The Defendants include the Dover Area School District (hereinafter "DASD") and Dover Area School District Board of Directors (hereinafter "the Board") (collectively "Defendants"). Defendant DASD is a municipal corporation governed by a board of directors, which is the Board. The DASD is comprised of Dover Township, Washington Township, and Dover Borough, all of which are located in York County, Pennsylvania. There are approximately 3,700 students in the DASD, with approximately 1,000 attending Dover High School. (Joint Stip. of Fact ¶ 3).
The trial commenced September 26, 2005 and continued through November 4, 2005. This Memorandum Opinion constitutes the Court's findings of fact and conclusions of law which are based upon the Court's review of the evidence presented at trial, the testimony of the witnesses at trial, the parties' proposed findings of fact and conclusions of law with supporting briefs, other documents and evidence in the record, and applicable law.*fn3 Further orders and judgments will be in conformity with this opinion.
C. Federal Jurisprudential Legal Landscape
As we will review the federal jurisprudential legal landscape in detail below, we will accordingly render only an abbreviated summary of that terrain by way of an introduction at this juncture. The religious movement known as Fundamentalism began in nineteenth century America as a response to social changes, new religious thought and Darwinism. McLean v. Ark. Bd. of Educ., 529 F. Supp. 1255, 1258 (E.D. Ark. 1982). Religiously motivated groups pushed state legislatures to adopt laws prohibiting public schools from teaching evolution, culminating in the Scopes "monkey trial" of 1925. McLean, 529 F.Supp. at 1259; see Scopes v. State, 154 Tenn. 105 (1927) (criminal prosecution of public-school teacher for teaching about evolution).
In 1968, a radical change occurred in the legal landscape when in Epperson v. Arkansas, 393 U.S. 97 (1968), the Supreme Court struck down Arkansas's statutory prohibition against teaching evolution. Religious proponents of evolution thereafter championed "balanced treatment" statutes requiring public-school teachers who taught evolution to devote equal time to teaching the biblical view of creation; however, courts realized this tactic to be another attempt to establish the Biblical version of the creation of man. Daniel v. Waters, 515 F.2d 485 (6th Cir. 1975).
Fundamentalist opponents of evolution responded with a new tactic suggested by Daniel's reasoning which was ultimately found to be unconstitutional under the First Amendment, namely, to utilize scientific-sounding language to describe religious beliefs and then to require that schools teach the resulting "creation science" or "scientific creationism" as an alternative to evolution.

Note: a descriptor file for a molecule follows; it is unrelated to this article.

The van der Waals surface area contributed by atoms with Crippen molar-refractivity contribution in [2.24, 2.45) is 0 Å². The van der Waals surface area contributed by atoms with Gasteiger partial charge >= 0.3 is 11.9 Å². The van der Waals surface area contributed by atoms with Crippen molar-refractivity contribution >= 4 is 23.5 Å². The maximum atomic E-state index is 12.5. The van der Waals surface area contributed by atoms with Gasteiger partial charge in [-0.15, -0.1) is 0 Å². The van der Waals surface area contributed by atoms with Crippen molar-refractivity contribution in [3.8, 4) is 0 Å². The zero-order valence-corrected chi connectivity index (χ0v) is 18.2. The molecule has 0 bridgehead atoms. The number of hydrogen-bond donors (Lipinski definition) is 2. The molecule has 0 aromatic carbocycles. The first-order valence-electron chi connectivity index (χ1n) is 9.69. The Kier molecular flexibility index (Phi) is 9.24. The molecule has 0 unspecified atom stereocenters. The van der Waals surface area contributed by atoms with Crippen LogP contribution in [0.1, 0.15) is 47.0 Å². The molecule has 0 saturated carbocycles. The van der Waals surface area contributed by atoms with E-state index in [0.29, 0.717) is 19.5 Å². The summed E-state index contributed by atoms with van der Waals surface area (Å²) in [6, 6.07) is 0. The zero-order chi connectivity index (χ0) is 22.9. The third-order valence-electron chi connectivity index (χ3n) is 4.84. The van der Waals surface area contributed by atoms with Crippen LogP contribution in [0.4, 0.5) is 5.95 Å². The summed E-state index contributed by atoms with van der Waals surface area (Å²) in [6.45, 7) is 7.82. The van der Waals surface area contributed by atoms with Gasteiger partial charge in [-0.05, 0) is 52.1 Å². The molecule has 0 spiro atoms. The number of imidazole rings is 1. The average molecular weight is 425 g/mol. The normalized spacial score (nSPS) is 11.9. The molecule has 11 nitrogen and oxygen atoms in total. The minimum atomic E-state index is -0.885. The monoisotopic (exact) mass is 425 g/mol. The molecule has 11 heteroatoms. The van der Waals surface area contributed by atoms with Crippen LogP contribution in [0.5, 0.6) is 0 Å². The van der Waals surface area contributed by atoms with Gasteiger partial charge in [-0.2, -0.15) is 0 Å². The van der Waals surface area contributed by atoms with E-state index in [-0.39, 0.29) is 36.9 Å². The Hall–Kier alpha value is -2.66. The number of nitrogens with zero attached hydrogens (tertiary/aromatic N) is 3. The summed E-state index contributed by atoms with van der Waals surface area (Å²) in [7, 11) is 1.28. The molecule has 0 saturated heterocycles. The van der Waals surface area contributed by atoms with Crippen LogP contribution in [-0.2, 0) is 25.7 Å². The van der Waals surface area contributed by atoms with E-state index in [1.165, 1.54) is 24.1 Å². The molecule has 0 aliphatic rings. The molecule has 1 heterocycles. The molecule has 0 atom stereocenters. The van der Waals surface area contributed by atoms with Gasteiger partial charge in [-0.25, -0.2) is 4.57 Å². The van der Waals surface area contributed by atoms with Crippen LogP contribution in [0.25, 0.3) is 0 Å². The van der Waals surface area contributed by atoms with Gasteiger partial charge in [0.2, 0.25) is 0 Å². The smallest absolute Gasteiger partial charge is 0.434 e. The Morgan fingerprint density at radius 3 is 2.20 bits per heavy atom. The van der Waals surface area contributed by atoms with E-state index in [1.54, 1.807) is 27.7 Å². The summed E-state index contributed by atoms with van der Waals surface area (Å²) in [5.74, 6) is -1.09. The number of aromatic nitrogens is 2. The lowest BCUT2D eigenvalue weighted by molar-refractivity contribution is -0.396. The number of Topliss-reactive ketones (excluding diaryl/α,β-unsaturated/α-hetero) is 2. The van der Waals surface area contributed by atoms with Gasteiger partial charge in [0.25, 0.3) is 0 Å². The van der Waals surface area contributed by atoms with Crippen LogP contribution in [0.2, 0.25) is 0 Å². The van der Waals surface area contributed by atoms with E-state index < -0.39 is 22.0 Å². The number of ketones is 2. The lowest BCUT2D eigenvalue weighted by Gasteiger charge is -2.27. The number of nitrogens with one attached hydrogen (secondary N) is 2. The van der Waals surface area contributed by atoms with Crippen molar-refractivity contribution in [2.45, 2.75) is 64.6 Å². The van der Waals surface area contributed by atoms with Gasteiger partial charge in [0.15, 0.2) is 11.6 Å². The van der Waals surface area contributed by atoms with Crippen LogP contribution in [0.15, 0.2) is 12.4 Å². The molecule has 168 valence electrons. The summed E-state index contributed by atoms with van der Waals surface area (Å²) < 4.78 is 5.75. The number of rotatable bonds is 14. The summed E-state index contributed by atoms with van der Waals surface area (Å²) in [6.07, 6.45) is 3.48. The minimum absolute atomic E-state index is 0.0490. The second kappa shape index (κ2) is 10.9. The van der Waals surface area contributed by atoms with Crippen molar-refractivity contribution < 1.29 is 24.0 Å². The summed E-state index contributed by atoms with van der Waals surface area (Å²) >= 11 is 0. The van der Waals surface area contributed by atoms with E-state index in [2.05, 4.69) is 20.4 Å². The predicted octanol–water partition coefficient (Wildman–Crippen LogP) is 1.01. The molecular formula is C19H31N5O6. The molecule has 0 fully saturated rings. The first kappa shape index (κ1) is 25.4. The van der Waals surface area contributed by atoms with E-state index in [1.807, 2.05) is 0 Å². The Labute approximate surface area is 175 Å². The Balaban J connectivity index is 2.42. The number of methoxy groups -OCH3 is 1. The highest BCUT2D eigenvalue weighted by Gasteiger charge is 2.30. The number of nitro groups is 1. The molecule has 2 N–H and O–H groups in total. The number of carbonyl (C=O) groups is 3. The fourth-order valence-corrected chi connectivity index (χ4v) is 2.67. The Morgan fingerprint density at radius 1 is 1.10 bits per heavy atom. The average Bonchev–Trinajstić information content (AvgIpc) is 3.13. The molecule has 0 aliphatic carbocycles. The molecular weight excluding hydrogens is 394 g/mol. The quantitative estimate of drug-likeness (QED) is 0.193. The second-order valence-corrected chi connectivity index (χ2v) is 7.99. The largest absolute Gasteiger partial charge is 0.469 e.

In Edwards v. Arkansas, 482 U.S. 578 (1987), five years after McLean, the Supreme Court held that a requirement that public schools teach "creation science" along with evolution violated the Establishment Clause. The import of Edwards is that the Supreme Court turned the proscription against teaching creation science in the public school system into a national prohibition.
D. Consideration of the Applicability of the Endorsement and Lemon Tests to Assess the Constitutionality of the ID Policy
Having briefly touched upon the salient legal framework, it is evident that as the cases and controversies have evolved over time, so too has the methodology that courts employ in evaluating Establishment Clause claims. We initially observe that the Establishment Clause of the First Amendment of the United States Constitution provides that "Congress shall make no law respecting an establishment of religion, or prohibiting the free exercise thereof." U.S. Const. amend. I. The prohibition against the establishment of religion applies to the states through the Fourteenth Amendment. Modrovich v. Allegheny County, 385 F.3d 397, 400 (3d Cir. 2004); see also Wallace v. Jaffree, 472 U.S. 38, 49-50 (1985). The parties are in agreement that an applicable test in the case sub judice to ascertain whether the challenged ID Policy is unconstitutional under the First Amendment is that of Lemon v. Kurtzman, 403 U.S. 602 (1971), (hereinafter "the Lemon test"). See Edwards, 482 U.S. 578 (applying Lemon test to strike down Louisiana's "Creationism Act"); see also Epperson, 393 U.S. 97 (considering the purpose and the primary effect of an Arkansas statute forbidding the teaching of evolution in public schools). Defendants, however, object to using the endorsement test, first arguing that it applies only to religious-display cases and most recently asserting that it applies to limited Establishment Clause cases, including a policy or practice in question that involves: a facially religious display, an overtly religious group or organization using government facilities, the provision of public funding or government resources to overly religious groups engaged in religious activity, or the permission of an overtly religious practice.